It’s true that schools should never START their technology journey by deciding on a device, but by thinking about their curriculum and what they want to be able to achieve using technology before considering which device BUT the real truth is that most schools are not starting with a blank sheet. They have numerous devices of different types already in their school.
In my experience most Primary schools have Windows devices of some kind, often with a mixture of Windows 7 and 10. Most have file sharing to a local server of some kind so that pupils can pick up any device and find their work.
Lots of Primary Schools have a number of iPads. Some have a small number for group work, others just an iPad per class, others a full class set of 30+ iPads!
Some Primary Schools are looking at some of the cheaper devices such as the Windows 10S devices or Chromebooks. Some have experimented with Raspberry Pi too.
So if your school is looking to start a tech refresh you need to understand what each devices strengths and weaknesses are, so that you can match the right device or devices to match your desired outcomes.
Before we get to devices maybe we need to consider storage. Many primary schools have ageing server technologies which are reaching the end of their life. The CC4 Store was a popular cut-down server from RM in the UK which has not been available for a number of years. The ones that are in schools are generally reaching end of life, with Windows updates causing various issues slowing down or stopping some servers, so is it time to consider the cloud?
If you have a good server then by far your most sensible option is still to buy laptops to use with your existing server. If your server is nearing replacement it’s time to consider how you are working, and how you might like to work in the future, and whether it would be best to save yourself the thousands of pounds it will take to replace your server and consider the cloud instead.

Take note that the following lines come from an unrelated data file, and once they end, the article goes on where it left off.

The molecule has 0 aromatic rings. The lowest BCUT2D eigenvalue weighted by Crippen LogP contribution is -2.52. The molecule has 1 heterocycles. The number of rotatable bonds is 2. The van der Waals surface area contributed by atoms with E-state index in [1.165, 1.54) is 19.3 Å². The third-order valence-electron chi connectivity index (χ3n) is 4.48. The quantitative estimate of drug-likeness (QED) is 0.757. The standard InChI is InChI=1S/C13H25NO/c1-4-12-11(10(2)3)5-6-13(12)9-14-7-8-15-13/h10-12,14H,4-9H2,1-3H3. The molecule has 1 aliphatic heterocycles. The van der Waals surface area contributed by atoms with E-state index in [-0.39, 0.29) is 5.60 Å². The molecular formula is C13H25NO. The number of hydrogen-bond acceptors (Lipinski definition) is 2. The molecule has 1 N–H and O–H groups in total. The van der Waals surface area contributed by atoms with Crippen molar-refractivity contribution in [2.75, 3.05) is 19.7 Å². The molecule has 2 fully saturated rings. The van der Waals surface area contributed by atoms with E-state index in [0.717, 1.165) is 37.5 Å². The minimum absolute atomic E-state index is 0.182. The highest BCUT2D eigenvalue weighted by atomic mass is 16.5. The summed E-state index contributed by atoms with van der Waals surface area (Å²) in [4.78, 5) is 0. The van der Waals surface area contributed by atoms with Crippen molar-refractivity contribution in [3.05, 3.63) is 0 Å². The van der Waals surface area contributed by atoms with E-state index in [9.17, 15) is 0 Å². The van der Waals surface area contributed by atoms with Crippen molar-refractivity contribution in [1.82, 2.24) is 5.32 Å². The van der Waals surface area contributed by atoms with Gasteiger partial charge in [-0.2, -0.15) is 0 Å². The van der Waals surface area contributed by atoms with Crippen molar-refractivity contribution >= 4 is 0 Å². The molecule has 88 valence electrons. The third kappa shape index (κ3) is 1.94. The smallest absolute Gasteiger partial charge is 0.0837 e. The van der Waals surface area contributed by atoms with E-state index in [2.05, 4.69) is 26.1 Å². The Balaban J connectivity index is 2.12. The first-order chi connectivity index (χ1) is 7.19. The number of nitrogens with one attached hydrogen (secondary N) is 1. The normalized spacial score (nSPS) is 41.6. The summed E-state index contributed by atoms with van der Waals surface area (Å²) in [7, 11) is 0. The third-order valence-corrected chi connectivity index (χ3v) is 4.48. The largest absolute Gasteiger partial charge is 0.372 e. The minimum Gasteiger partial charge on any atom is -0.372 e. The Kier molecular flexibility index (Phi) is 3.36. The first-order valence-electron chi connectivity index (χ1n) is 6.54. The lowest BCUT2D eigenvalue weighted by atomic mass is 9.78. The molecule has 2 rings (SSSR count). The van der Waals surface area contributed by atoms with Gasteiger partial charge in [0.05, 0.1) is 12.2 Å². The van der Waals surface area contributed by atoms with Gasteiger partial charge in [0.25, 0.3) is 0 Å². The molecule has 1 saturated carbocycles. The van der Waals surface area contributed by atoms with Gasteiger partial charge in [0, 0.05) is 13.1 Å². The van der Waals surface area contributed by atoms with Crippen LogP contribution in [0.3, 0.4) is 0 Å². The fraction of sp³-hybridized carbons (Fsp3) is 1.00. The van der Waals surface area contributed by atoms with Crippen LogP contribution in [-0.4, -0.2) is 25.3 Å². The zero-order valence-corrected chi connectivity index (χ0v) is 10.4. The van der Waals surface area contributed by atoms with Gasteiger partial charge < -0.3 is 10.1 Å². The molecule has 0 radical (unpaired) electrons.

There are two main cloud options for schools. Any school can have an Office 365 cloud solution from Microsoft or a G-Suite cloud solution from Google for free. Some schools are using both as they both have strengths and weaknesses.
On the plus side:
- Free to schools
- Email accounts
- Shared storage using Sharepoint and One Drive
- Collaboration spaces using Microsoft Teams and groups and sharepoint
- Shared One Note notebooks
- Familiar software means staff and pupils can use office suite on personal devices or web versions which don’t require installation or updates
On the more minus side:
- Can be confusing to set up collaboration
On the plus side:
- Free to schools
- Email accounts
- Shared storage using Google Drive
- Collaboration using Google Classroom and Google Sites is very intuitive and easy to use.
On the minus side:
- Can be out of the comfort zone for staff particularly
Windows 10 Professional
This is the device of choice if you have a reliable server and want to keep it. Combined with a server you can fairly easily manage software and all users have a login which means they have secure personal storage and also the ability to access shared storage. With a Windows 10 Professional machine you also have the ability to use web-based software and Cloud storage as well as locally installed software and apps too.
This is Microsoft’s answer to the Chromebook. It is a cut down and cheaper version of Windows 10 which aids battery life and promotes cloud storage. The Windows 10s devices can only install software as apps from the app store. Your school computer administrator can choose which apps are available. You will need Azure if you don’t have a physical server.
With all Windows devices you can still make use of either Office 365 OR G-Suite.